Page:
I thought of asking her what was wrong with what I was wearing, but she was already digging through my clothing chest, lifting garments, considering them, and discarding them. I waited. “This,” she said, pulling out a white linen shirt with ridges of lace down the sleeves. “And this jerkin over it. Everyone knows that wearing green at Winterfest is good luck. With your silver chain to match the buttons. These leggings. They’re old-­fashioned enough to make you look like an old man, but at least they’re not as saggy as those you have on. I know better than to ask you to wear your new trousers.”

“I am an old man. At forty-­seven, surely I’m allowed to dress as I please.”

She lowered her brows and gave me a mock glare. She set her hands to her hips. “Are you calling me an old woman, sirrah? For I seem to recall I have three years on you.”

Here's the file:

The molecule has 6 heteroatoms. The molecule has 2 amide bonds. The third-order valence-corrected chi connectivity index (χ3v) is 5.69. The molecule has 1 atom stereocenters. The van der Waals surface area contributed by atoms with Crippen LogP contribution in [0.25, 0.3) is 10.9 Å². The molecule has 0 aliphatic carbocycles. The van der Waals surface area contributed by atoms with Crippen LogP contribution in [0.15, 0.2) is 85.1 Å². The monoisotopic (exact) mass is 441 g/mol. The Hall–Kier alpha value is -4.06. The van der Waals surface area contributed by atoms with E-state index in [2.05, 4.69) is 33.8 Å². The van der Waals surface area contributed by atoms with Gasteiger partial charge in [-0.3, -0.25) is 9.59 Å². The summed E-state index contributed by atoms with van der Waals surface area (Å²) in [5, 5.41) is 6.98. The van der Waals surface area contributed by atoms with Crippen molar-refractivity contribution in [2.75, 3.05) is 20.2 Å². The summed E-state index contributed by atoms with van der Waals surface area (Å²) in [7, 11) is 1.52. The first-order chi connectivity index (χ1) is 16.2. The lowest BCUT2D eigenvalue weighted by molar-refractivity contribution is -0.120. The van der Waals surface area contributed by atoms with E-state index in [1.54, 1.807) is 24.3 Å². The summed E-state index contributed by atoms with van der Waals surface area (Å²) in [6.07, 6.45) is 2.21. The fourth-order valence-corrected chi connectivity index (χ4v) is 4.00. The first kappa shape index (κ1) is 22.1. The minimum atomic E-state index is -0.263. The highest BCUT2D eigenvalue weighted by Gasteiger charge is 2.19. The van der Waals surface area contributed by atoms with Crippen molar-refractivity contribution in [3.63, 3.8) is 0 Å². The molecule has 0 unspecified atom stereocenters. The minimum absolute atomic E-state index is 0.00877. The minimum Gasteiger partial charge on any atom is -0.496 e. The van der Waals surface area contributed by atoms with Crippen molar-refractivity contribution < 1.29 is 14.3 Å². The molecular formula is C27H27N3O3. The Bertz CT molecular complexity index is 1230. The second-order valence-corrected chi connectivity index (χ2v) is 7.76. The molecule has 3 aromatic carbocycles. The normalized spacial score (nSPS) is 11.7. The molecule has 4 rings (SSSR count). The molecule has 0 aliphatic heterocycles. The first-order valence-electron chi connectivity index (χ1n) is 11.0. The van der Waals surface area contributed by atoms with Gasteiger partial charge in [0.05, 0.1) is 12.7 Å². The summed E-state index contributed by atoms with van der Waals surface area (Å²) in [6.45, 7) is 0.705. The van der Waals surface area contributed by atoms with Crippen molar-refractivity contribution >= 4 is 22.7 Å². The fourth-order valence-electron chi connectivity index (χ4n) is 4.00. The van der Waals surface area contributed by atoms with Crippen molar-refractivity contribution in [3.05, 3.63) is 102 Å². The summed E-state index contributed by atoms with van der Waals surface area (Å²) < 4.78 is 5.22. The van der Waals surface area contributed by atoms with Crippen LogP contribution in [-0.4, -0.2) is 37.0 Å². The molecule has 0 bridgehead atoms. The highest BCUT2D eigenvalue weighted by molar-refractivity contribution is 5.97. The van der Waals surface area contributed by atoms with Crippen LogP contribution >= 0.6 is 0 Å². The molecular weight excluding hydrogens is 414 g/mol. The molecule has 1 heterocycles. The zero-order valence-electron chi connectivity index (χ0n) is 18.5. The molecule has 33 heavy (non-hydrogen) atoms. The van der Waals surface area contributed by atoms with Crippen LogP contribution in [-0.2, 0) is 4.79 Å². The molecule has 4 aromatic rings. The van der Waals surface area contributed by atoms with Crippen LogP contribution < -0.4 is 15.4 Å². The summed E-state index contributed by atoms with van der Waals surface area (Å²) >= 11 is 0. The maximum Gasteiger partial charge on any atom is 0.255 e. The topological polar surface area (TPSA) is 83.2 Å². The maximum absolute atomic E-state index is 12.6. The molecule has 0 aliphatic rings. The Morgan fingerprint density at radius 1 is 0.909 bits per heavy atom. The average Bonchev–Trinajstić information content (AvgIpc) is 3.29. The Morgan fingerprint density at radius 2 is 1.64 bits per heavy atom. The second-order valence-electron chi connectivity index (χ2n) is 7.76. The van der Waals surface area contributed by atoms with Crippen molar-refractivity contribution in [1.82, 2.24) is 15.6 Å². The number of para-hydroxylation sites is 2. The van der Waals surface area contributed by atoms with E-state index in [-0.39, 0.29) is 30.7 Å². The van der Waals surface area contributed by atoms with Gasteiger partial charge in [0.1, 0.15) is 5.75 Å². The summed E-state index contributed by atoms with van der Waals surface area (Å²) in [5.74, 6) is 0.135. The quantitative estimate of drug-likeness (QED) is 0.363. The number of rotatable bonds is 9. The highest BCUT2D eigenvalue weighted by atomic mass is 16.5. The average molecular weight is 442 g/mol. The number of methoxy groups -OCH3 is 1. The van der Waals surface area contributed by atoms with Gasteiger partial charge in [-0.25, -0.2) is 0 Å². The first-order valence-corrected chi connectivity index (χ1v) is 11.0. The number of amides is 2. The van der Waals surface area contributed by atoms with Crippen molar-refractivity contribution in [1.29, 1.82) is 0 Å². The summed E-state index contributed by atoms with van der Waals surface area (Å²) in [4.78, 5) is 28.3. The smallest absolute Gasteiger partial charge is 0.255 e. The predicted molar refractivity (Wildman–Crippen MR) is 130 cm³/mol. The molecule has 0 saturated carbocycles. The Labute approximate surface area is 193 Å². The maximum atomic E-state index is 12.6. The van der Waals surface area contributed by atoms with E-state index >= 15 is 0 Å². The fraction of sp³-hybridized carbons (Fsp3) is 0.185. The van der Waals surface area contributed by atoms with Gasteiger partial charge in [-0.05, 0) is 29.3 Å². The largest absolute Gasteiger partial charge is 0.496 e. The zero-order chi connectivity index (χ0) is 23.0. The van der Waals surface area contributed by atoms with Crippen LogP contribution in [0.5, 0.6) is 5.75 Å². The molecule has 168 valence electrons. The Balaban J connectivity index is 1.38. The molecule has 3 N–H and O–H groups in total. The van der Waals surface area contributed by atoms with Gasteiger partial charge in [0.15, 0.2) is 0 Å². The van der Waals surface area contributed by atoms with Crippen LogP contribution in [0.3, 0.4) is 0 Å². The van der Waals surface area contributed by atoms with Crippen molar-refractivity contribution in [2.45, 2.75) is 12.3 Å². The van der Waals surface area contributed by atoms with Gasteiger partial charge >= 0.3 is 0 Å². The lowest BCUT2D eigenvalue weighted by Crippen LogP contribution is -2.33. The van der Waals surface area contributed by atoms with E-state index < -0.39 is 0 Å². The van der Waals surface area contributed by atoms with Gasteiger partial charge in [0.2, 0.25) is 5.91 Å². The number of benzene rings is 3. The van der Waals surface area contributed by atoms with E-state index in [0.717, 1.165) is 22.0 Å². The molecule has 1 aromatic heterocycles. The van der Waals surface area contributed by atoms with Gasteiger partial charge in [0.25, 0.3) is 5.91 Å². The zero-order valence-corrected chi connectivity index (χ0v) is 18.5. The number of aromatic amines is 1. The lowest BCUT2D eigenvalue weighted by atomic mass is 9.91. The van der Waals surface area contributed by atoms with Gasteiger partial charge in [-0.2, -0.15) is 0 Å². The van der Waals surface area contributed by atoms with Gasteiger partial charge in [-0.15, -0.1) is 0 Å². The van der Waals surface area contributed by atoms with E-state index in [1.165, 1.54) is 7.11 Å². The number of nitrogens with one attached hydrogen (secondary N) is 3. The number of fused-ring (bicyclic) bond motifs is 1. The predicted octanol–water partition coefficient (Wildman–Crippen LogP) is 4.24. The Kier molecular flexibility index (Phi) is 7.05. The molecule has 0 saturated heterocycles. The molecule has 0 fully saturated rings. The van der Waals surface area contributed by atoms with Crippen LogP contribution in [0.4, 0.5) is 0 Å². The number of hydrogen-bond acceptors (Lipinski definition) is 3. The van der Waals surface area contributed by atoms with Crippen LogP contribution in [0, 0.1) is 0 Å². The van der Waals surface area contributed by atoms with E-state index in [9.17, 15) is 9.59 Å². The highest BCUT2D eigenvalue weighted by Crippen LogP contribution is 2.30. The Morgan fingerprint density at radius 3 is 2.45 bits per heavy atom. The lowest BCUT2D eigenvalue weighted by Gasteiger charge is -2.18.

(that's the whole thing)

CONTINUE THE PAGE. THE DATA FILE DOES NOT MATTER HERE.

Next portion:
“Of course not!” I hastily amended my words. But I could not resist grumbling, “But I have no idea why everyone wishes to dress as if they are Jamaillian nobility. The fabric on those trousers is so thin, the slightest bramble would tear them, and . . .”

She looked up at me with an exasperated sigh. “Yes. I’ve heard it from you a hundred times. Let’s ignore that there are few brambles inside Withywoods, shall we? So. Take these clean leggings. The ones you have on are a disgrace; didn’t you wear them yesterday when you were helping with that horse that had a cracked hoof? And put on your house shoes, not those worn boots. You’ll be expected to dance, you know.”

She straightened from her excavation of my clothing chest. Conceding to the inevitable, I’d already begun shedding garments. As I thrust my head out of the shirt, my gaze met hers. She was smiling in a familiar way, and as I considered her holly crown, the cascading lace on her blouse and gaily embroidered kirtle, I found a smile to answer hers. Her smile broadened even as she took a step back from me. “Now, Fitz. We’ve guests below, waiting for us.”